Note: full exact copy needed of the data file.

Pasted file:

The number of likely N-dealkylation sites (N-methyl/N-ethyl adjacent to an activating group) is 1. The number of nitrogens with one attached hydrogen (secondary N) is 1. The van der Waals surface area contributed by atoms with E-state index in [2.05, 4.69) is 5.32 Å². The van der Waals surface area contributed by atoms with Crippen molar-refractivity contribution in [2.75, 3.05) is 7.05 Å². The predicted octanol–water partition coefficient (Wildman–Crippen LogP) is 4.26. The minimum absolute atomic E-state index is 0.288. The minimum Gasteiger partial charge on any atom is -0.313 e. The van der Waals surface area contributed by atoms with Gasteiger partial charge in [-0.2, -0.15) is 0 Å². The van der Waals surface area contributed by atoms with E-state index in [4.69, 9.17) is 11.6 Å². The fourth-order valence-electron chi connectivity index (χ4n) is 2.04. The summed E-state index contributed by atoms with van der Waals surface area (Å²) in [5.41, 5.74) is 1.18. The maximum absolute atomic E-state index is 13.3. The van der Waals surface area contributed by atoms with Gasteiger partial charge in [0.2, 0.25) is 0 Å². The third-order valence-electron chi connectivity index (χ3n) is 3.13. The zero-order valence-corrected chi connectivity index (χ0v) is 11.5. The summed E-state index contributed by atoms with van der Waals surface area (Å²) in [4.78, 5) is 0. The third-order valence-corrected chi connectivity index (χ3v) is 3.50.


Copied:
The number of likely N-dealkylation sites (N-methyl/N-ethyl adjacent to an activating group) is 1. The number of nitrogens with one attached hydrogen (secondary N) is 1. The van der Waals surface area contributed by atoms with E-state index in [2.05, 4.69) is 5.32 Å². The van der Waals surface area contributed by atoms with Crippen molar-refractivity contribution in [2.75, 3.05) is 7.05 Å². The predicted octanol–water partition coefficient (Wildman–Crippen LogP) is 4.26. The minimum absolute atomic E-state index is 0.288. The minimum Gasteiger partial charge on any atom is -0.313 e. The van der Waals surface area contributed by atoms with Gasteiger partial charge in [-0.2, -0.15) is 0 Å². The van der Waals surface area contributed by atoms with E-state index in [4.69, 9.17) is 11.6 Å². The fourth-order valence-electron chi connectivity index (χ4n) is 2.04. The summed E-state index contributed by atoms with van der Waals surface area (Å²) in [5.41, 5.74) is 1.18. The maximum absolute atomic E-state index is 13.3. The van der Waals surface area contributed by atoms with Gasteiger partial charge in [0.2, 0.25) is 0 Å². The third-order valence-electron chi connectivity index (χ3n) is 3.13. The zero-order valence-corrected chi connectivity index (χ0v) is 11.5. The summed E-state index contributed by atoms with van der Waals surface area (Å²) in [4.78, 5) is 0. The third-order valence-corrected chi connectivity index (χ3v) is 3.50.